Claims raised for the first time at oral argument are normally considered waived. See Berens v. Ludwig, 160 F.3d 1144, 1148 (7th Cir. 1998).
Because we accept the defendants’ penalty clause argument, we need not address their contentions regarding waiver.
Despite the district court’s finding that their claims were worth at least $381,466.26, the plaintiffs quite possibly could have netted much less than $400,000, or even $250,000, if they had continued to litigate. This course would have required the plaintiffs to expend further resources on preparing and conducting a jury trial and would have also exposed them to the possibility of being found liable on the defendants’ counterclaim. If these expenses were sufficiently large, a reasonable estimate of the expected value of the plaintiffs’ suit on the date that they settled could have been $250,000 or less.
TERENCE T. EVANS, Circuit Judge, concurring.
I can’t agree that the court-approved settlement order, which increased Hawkins’ obligation to $400,000 if he failed to make timely payments, is an unenforceable penalty clause. In fact, it seems to me that this sort of carrot-and-stick settlement agreement, blessed by a court in an order, is fairly routine. Surely, Checkers and Hawkins could have agreed to the entry of a judgment for $400,000, dischargeable as fully satisfied upon Hawkins paying $250,000 over 10 months. The court order here, in substance, isn’t any different. It is wrong, I submit, to characterize this agreement as one involving “damages.” It’s not. It involves an alternative entitlement if certain conditions are not met. And there is nothing wrong with that, especially here where we are dealing with big boys who ought to be able to freely agree on any mechanism for resolving what the court correctly describes as complicated and “lengthy commercial litigation.”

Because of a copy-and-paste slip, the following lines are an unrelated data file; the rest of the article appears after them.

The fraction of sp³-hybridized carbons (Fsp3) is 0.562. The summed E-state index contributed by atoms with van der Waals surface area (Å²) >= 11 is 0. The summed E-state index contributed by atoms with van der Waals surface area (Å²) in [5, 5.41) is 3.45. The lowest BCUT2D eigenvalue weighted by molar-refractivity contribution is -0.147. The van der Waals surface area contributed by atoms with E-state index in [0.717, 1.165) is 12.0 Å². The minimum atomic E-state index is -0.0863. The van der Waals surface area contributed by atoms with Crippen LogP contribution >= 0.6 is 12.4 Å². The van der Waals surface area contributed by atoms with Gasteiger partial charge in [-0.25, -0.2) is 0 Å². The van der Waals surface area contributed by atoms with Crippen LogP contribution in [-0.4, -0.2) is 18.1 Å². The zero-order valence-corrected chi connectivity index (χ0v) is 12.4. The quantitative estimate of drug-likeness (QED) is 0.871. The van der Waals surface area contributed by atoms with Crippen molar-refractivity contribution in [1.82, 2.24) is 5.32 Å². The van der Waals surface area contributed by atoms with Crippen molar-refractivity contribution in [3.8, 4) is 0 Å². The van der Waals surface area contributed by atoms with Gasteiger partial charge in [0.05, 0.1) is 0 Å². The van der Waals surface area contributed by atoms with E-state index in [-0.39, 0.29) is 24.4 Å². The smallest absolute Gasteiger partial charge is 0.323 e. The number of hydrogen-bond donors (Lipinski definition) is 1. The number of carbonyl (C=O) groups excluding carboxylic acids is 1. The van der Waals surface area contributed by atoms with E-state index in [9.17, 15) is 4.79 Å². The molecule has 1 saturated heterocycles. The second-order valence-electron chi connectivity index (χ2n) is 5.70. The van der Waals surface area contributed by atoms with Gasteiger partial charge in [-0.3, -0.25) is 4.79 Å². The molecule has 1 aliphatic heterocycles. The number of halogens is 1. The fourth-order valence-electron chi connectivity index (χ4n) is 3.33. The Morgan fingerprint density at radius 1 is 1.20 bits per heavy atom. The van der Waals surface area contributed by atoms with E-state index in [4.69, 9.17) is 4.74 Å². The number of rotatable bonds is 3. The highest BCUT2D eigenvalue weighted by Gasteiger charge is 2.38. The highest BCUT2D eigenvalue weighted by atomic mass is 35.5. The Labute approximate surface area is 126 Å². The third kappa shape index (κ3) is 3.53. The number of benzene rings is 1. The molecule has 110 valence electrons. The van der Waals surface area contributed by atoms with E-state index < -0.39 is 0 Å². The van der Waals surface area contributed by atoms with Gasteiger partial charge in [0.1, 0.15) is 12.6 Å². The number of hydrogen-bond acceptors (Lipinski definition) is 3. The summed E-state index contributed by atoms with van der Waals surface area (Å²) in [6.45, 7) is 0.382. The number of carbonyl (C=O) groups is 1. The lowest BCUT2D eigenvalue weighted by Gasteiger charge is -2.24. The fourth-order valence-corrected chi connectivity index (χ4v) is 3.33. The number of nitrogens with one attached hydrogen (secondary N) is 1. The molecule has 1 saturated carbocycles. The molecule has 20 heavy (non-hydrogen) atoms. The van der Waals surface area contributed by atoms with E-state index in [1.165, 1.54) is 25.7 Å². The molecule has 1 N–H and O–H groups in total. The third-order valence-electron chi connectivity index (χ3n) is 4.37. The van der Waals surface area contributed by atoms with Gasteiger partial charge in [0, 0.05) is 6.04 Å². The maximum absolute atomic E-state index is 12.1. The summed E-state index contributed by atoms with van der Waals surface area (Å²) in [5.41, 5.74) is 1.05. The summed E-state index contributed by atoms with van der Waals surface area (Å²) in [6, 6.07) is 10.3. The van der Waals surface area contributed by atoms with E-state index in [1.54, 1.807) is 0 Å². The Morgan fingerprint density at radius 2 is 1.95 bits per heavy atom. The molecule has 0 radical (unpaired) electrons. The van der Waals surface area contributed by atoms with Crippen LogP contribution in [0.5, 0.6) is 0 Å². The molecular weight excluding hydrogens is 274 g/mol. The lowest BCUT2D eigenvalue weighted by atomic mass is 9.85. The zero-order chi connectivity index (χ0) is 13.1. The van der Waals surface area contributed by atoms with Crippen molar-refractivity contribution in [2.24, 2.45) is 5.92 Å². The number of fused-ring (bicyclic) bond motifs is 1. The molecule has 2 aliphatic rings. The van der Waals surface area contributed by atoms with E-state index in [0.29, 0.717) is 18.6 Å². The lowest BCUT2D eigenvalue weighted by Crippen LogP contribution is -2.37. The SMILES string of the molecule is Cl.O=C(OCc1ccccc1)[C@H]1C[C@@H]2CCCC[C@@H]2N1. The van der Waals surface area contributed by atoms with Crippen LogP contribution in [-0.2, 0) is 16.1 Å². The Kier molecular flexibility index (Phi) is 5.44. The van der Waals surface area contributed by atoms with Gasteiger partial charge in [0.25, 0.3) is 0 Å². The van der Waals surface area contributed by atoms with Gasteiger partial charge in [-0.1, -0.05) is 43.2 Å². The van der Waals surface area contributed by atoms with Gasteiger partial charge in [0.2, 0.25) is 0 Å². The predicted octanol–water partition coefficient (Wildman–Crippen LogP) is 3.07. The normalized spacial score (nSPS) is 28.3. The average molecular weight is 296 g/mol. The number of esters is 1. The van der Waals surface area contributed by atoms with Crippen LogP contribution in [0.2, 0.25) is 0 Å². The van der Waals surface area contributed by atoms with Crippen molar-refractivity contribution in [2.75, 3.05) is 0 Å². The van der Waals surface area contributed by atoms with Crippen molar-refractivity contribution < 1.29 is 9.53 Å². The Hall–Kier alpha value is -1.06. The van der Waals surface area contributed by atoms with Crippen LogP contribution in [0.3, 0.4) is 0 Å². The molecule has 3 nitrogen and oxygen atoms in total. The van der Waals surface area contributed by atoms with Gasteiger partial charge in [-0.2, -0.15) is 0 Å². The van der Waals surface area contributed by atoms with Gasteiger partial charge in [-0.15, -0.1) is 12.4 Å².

But that said, I join the court’s opinion because I think Checkers, by waiting to spring its $150,000 kicker until after it got all its money, waived its right to insist on strict compliance with the order’s timely payment provisions. So the court, in my view, is correct in rejecting Checkers’ claim (except for a pittance of interest), although I would do so for a different reason.